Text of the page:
Norway forced to grapple with how to handle a case of mass murder

Norway's media and legal system was forced to grapple with some unprecedented questions in the wake of the country's biggest ever mass shooting nearly eight years ago.

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Far right extremist Anders Breivik carried out the killings in July, 2011. Source: 1 NEWS

After far-right extremist Anders Behring Breivik murdered 77 people on Utoya Island and in the capital Oslo in July 2011, Norway had to ask should the media use the terrorist's name, should his trial be televised and should his motivations be publicly detailed?

On Friday the man accused of the shootings at two Christchurch mosques on March 15 will face 50 murder charges and 39 attempted murder charges when he appears in the High Court in Christchurch via video link.

1 NEWS Europe correspondent Joy Reid has explored how Norway handled the Breivik case.

It was nine months after one of Norway's darkest days that the world's media descended on Oslo's courthouse to hear what the man who had stolen the country's innocence had to say.

Lisbeth Røyneland, whose daughter was killed by Breivik, says the court hearing was difficult.

"It was really difficult. It was a kind of thinking that was absurd, I think. The whole thing was absurd," she said.

Mass killer Breivik was centre stage in court and a terrorism researcher, Sondre Lindahl, says the accused was able to explain his views.

"But I think that was good because then you had commentators, you had experts, you had academics talking about it, adding context to his arguments, and show how, to put it mildly, insane a lot of those views are," Mr Lindahl said.

In court, Breivik's 1500-page manifesto was put under the spotlight.

Anders Borringbo, an investigative journalist, says it was important to learn what the terrorist's thoughts were.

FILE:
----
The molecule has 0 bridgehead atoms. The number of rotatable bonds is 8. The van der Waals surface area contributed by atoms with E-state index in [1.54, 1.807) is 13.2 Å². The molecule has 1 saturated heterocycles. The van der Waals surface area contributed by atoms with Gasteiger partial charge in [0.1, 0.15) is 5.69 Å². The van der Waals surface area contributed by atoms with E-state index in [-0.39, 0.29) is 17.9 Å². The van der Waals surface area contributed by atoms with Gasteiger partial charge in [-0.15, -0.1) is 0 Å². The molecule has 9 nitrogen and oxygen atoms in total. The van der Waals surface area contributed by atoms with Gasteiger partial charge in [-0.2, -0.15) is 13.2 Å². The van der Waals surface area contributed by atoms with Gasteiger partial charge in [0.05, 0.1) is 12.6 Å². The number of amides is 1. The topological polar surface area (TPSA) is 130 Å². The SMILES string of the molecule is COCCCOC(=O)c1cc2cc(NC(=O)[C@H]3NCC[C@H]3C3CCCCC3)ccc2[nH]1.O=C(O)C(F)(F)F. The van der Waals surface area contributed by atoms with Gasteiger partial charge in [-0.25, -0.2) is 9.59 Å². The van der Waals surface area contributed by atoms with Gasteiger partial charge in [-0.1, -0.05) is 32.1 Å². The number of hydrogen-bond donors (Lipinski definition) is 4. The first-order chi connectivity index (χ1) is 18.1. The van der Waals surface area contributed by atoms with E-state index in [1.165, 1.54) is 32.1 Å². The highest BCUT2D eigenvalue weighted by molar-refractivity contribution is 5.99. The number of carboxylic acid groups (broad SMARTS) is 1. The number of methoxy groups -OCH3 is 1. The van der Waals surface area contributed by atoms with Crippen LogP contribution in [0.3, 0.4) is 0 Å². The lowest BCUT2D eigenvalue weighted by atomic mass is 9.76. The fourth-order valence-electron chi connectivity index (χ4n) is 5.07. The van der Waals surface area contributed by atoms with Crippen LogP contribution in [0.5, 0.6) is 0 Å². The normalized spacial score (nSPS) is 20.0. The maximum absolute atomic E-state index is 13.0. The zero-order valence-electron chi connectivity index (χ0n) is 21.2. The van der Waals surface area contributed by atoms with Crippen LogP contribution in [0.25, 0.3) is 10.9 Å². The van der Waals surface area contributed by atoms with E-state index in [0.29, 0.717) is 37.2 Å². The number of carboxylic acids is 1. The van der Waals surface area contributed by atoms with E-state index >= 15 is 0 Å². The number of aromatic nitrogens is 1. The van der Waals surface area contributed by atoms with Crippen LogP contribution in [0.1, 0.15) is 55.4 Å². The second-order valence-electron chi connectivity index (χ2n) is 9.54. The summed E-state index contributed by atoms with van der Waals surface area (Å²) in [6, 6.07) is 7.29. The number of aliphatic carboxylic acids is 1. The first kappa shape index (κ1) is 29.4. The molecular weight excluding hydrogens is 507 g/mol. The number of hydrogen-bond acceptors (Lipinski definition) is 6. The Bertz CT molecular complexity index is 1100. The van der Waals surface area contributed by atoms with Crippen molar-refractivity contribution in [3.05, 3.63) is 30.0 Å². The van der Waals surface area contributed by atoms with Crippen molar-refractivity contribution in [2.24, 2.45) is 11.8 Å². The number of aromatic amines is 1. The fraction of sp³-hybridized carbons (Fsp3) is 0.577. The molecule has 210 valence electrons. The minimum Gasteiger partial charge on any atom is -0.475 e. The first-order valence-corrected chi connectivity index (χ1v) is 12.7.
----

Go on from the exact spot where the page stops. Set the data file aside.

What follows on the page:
"What happened in court was that it came through that Mr Breivik's manifesto was full of lies and exaggerations," Mr Borringbo said. 

A survivor of Breivik's shooting rampage on Utoya Island, Erik Kursetgjerde, says his view changed when he heard the accused.

"He got completely crushed in my eyes because when we read about, in the beginning, the manifesto and so on, we thought there was something extremely big happening and that this is a big organisation and that is quite powerful. But when you meet him and when you heard his statements and read manifestos, you realise that is not the case," Mr Kursetgjerde said. 

Some of the victims' families did not want cameras let in to court.

"We didn't want any media coverage. I remember that. But as an open society we didn't manage to stop that. And that was bad for the victims, but maybe it was for the good for society," Ms Røyneland said.

Breivik's former lawyer, Geir Lippestad, believes restricting coverage would prompt conspiracy theories.

"There are extreme people in Europe and the world who admire Breivik. And if we try to put a lid on it I think that only makes them make up conspiracy theories and want to investigate who he is," he said.

Now, seven years after the trial, it's the names of Breivik's victims which are centre stage on a memorial wall. 

Nearly a quarter of Norwegians knew someone directly affected by the attacks. But people there prefer to remember the victims, not the man who carried out the crime, with many choosing not to mention his name.

"We used the term ABB - the initials instead of his real name," Ms Røyneland said.

Asked did that help, she said: "No, I don't think so. I see that now, eight years after, that it's better just to talk about it and have political discussions about the right wing, instead of treating him as a Voldemort, you know."

Whether or not to use the killer's name was one of many decisions which divided a small nation in mourning.

This weekend Joy Reid rejoins the mother of a Kiwi victim of the massacre in Norway, asking how it's possible to recover from such a tragedy?

Our earlier story on the mother of a New Zealand-born victim of the attack can be seen here.